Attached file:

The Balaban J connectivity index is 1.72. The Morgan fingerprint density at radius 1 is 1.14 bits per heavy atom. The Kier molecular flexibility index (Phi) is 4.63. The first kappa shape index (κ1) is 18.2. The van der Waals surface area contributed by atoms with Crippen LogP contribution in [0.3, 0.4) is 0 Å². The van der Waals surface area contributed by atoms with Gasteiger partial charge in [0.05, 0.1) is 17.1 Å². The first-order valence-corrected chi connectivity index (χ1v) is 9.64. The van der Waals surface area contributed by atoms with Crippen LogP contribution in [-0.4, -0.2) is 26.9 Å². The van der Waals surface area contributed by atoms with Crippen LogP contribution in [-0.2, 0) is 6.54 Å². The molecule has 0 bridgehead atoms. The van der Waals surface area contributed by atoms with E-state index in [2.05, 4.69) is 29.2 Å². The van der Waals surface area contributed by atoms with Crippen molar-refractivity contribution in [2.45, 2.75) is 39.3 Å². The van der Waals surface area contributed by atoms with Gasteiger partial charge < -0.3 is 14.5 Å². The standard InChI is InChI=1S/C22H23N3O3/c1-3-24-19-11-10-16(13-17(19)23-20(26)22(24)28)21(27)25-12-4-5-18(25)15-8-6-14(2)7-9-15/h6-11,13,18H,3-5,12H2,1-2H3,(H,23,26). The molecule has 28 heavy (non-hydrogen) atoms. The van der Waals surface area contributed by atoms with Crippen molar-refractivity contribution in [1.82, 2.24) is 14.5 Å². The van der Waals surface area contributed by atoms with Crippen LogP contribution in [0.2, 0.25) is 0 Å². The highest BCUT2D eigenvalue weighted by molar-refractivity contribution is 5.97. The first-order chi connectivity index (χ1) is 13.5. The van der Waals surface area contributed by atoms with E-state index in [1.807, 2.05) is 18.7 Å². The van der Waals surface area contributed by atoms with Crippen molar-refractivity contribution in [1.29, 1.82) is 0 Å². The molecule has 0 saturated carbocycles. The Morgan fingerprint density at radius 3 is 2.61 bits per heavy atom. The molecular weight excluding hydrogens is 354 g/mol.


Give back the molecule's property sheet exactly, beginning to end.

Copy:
The Balaban J connectivity index is 1.72. The Morgan fingerprint density at radius 1 is 1.14 bits per heavy atom. The Kier molecular flexibility index (Phi) is 4.63. The first kappa shape index (κ1) is 18.2. The van der Waals surface area contributed by atoms with Crippen LogP contribution in [0.3, 0.4) is 0 Å². The van der Waals surface area contributed by atoms with Gasteiger partial charge in [0.05, 0.1) is 17.1 Å². The first-order valence-corrected chi connectivity index (χ1v) is 9.64. The van der Waals surface area contributed by atoms with Crippen LogP contribution in [-0.4, -0.2) is 26.9 Å². The van der Waals surface area contributed by atoms with Crippen LogP contribution in [-0.2, 0) is 6.54 Å². The molecule has 0 bridgehead atoms. The van der Waals surface area contributed by atoms with E-state index in [2.05, 4.69) is 29.2 Å². The van der Waals surface area contributed by atoms with Crippen molar-refractivity contribution in [2.45, 2.75) is 39.3 Å². The van der Waals surface area contributed by atoms with Gasteiger partial charge < -0.3 is 14.5 Å². The standard InChI is InChI=1S/C22H23N3O3/c1-3-24-19-11-10-16(13-17(19)23-20(26)22(24)28)21(27)25-12-4-5-18(25)15-8-6-14(2)7-9-15/h6-11,13,18H,3-5,12H2,1-2H3,(H,23,26). The molecule has 28 heavy (non-hydrogen) atoms. The van der Waals surface area contributed by atoms with Crippen molar-refractivity contribution in [1.82, 2.24) is 14.5 Å². The van der Waals surface area contributed by atoms with Crippen LogP contribution in [0.2, 0.25) is 0 Å². The highest BCUT2D eigenvalue weighted by molar-refractivity contribution is 5.97. The first-order chi connectivity index (χ1) is 13.5. The van der Waals surface area contributed by atoms with E-state index in [1.807, 2.05) is 18.7 Å². The van der Waals surface area contributed by atoms with Crippen molar-refractivity contribution in [1.29, 1.82) is 0 Å². The molecule has 0 saturated carbocycles. The Morgan fingerprint density at radius 3 is 2.61 bits per heavy atom. The molecular weight excluding hydrogens is 354 g/mol.